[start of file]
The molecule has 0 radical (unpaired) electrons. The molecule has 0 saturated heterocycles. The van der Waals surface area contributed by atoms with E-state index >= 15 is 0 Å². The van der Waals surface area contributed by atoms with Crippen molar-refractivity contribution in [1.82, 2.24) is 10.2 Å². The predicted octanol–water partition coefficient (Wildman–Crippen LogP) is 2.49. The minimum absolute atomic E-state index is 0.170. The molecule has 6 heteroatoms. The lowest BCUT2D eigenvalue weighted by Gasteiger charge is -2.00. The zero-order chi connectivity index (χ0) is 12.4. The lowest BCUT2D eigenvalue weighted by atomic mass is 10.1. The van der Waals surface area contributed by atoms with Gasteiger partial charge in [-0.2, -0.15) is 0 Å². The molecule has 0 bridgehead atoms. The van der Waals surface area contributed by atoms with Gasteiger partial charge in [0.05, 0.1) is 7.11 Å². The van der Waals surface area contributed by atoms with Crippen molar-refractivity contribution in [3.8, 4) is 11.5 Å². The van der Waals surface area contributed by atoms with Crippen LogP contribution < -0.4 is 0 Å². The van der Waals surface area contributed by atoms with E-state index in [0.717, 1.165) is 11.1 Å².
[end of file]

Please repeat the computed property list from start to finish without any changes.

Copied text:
The molecule has 0 radical (unpaired) electrons. The molecule has 0 saturated heterocycles. The van der Waals surface area contributed by atoms with E-state index >= 15 is 0 Å². The van der Waals surface area contributed by atoms with Crippen molar-refractivity contribution in [1.82, 2.24) is 10.2 Å². The predicted octanol–water partition coefficient (Wildman–Crippen LogP) is 2.49. The minimum absolute atomic E-state index is 0.170. The molecule has 6 heteroatoms. The lowest BCUT2D eigenvalue weighted by Gasteiger charge is -2.00. The zero-order chi connectivity index (χ0) is 12.4. The lowest BCUT2D eigenvalue weighted by atomic mass is 10.1. The van der Waals surface area contributed by atoms with Gasteiger partial charge in [-0.2, -0.15) is 0 Å². The molecule has 0 bridgehead atoms. The van der Waals surface area contributed by atoms with Gasteiger partial charge in [0.05, 0.1) is 7.11 Å². The van der Waals surface area contributed by atoms with Crippen molar-refractivity contribution in [3.8, 4) is 11.5 Å². The van der Waals surface area contributed by atoms with Crippen LogP contribution < -0.4 is 0 Å². The van der Waals surface area contributed by atoms with E-state index in [0.717, 1.165) is 11.1 Å².